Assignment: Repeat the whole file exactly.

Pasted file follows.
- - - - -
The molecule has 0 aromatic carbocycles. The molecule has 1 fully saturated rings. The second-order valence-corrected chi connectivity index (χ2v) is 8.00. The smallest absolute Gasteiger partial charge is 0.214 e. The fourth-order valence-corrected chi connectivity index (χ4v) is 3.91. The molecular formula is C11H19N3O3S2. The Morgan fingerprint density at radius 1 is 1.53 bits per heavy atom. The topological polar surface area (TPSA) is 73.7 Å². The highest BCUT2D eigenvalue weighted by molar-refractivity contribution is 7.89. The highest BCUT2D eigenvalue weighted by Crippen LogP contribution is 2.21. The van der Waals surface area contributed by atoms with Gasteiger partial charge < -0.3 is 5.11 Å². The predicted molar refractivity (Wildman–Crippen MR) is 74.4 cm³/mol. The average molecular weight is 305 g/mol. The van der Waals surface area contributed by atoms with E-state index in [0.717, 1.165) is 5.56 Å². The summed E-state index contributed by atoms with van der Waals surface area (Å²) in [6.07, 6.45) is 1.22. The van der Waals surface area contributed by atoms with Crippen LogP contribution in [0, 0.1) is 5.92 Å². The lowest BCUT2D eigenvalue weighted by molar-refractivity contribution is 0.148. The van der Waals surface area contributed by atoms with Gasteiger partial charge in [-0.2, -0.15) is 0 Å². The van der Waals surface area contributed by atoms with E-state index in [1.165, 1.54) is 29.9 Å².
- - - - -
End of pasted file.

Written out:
The molecule has 0 aromatic carbocycles. The molecule has 1 fully saturated rings. The second-order valence-corrected chi connectivity index (χ2v) is 8.00. The smallest absolute Gasteiger partial charge is 0.214 e. The fourth-order valence-corrected chi connectivity index (χ4v) is 3.91. The molecular formula is C11H19N3O3S2. The Morgan fingerprint density at radius 1 is 1.53 bits per heavy atom. The topological polar surface area (TPSA) is 73.7 Å². The highest BCUT2D eigenvalue weighted by molar-refractivity contribution is 7.89. The highest BCUT2D eigenvalue weighted by Crippen LogP contribution is 2.21. The van der Waals surface area contributed by atoms with Gasteiger partial charge < -0.3 is 5.11 Å². The predicted molar refractivity (Wildman–Crippen MR) is 74.4 cm³/mol. The average molecular weight is 305 g/mol. The van der Waals surface area contributed by atoms with E-state index in [0.717, 1.165) is 5.56 Å². The summed E-state index contributed by atoms with van der Waals surface area (Å²) in [6.07, 6.45) is 1.22. The van der Waals surface area contributed by atoms with Crippen LogP contribution in [0, 0.1) is 5.92 Å². The lowest BCUT2D eigenvalue weighted by molar-refractivity contribution is 0.148. The van der Waals surface area contributed by atoms with Gasteiger partial charge in [-0.2, -0.15) is 0 Å². The van der Waals surface area contributed by atoms with E-state index in [1.165, 1.54) is 29.9 Å².